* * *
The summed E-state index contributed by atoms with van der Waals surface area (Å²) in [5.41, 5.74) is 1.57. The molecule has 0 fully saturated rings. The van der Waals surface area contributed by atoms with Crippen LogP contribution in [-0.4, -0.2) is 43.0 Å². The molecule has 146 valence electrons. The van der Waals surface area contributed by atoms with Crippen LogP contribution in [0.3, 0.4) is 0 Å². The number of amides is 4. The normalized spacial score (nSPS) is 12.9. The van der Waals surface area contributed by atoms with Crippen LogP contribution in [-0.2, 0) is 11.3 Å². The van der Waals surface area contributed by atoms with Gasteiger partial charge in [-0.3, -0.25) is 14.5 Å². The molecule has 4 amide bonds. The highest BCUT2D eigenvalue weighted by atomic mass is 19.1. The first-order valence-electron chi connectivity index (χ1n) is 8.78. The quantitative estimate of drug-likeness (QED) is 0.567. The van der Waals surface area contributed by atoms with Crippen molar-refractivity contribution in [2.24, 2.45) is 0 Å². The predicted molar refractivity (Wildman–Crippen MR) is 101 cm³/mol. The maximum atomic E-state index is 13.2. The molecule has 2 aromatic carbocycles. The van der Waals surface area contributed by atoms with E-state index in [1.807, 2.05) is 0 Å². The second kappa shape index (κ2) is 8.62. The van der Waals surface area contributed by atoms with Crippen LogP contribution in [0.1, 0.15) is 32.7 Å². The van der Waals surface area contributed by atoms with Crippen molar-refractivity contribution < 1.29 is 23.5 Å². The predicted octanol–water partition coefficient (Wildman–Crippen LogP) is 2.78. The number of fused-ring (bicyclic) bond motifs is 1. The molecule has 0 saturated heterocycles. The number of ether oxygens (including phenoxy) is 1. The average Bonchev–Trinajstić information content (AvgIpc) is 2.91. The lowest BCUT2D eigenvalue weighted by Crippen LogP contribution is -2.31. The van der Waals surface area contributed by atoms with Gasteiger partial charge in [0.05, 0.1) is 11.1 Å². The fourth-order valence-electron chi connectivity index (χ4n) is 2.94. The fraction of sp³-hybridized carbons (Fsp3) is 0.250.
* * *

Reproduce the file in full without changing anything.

The summed E-state index contributed by atoms with van der Waals surface area (Å²) in [5.41, 5.74) is 1.57. The molecule has 0 fully saturated rings. The van der Waals surface area contributed by atoms with Crippen LogP contribution in [-0.4, -0.2) is 43.0 Å². The molecule has 146 valence electrons. The van der Waals surface area contributed by atoms with Crippen LogP contribution in [0.3, 0.4) is 0 Å². The number of amides is 4. The normalized spacial score (nSPS) is 12.9. The van der Waals surface area contributed by atoms with Crippen LogP contribution in [-0.2, 0) is 11.3 Å². The van der Waals surface area contributed by atoms with Gasteiger partial charge in [-0.3, -0.25) is 14.5 Å². The molecule has 4 amide bonds. The highest BCUT2D eigenvalue weighted by atomic mass is 19.1. The first-order valence-electron chi connectivity index (χ1n) is 8.78. The quantitative estimate of drug-likeness (QED) is 0.567. The van der Waals surface area contributed by atoms with Crippen molar-refractivity contribution in [2.24, 2.45) is 0 Å². The predicted molar refractivity (Wildman–Crippen MR) is 101 cm³/mol. The maximum atomic E-state index is 13.2. The molecule has 2 aromatic carbocycles. The van der Waals surface area contributed by atoms with E-state index in [1.807, 2.05) is 0 Å². The second kappa shape index (κ2) is 8.62. The van der Waals surface area contributed by atoms with Crippen LogP contribution in [0.1, 0.15) is 32.7 Å². The van der Waals surface area contributed by atoms with Crippen molar-refractivity contribution < 1.29 is 23.5 Å². The predicted octanol–water partition coefficient (Wildman–Crippen LogP) is 2.78. The number of fused-ring (bicyclic) bond motifs is 1. The molecule has 0 saturated heterocycles. The number of ether oxygens (including phenoxy) is 1. The average Bonchev–Trinajstić information content (AvgIpc) is 2.91. The lowest BCUT2D eigenvalue weighted by Crippen LogP contribution is -2.31. The van der Waals surface area contributed by atoms with Gasteiger partial charge in [0.05, 0.1) is 11.1 Å². The fourth-order valence-electron chi connectivity index (χ4n) is 2.94. The fraction of sp³-hybridized carbons (Fsp3) is 0.250.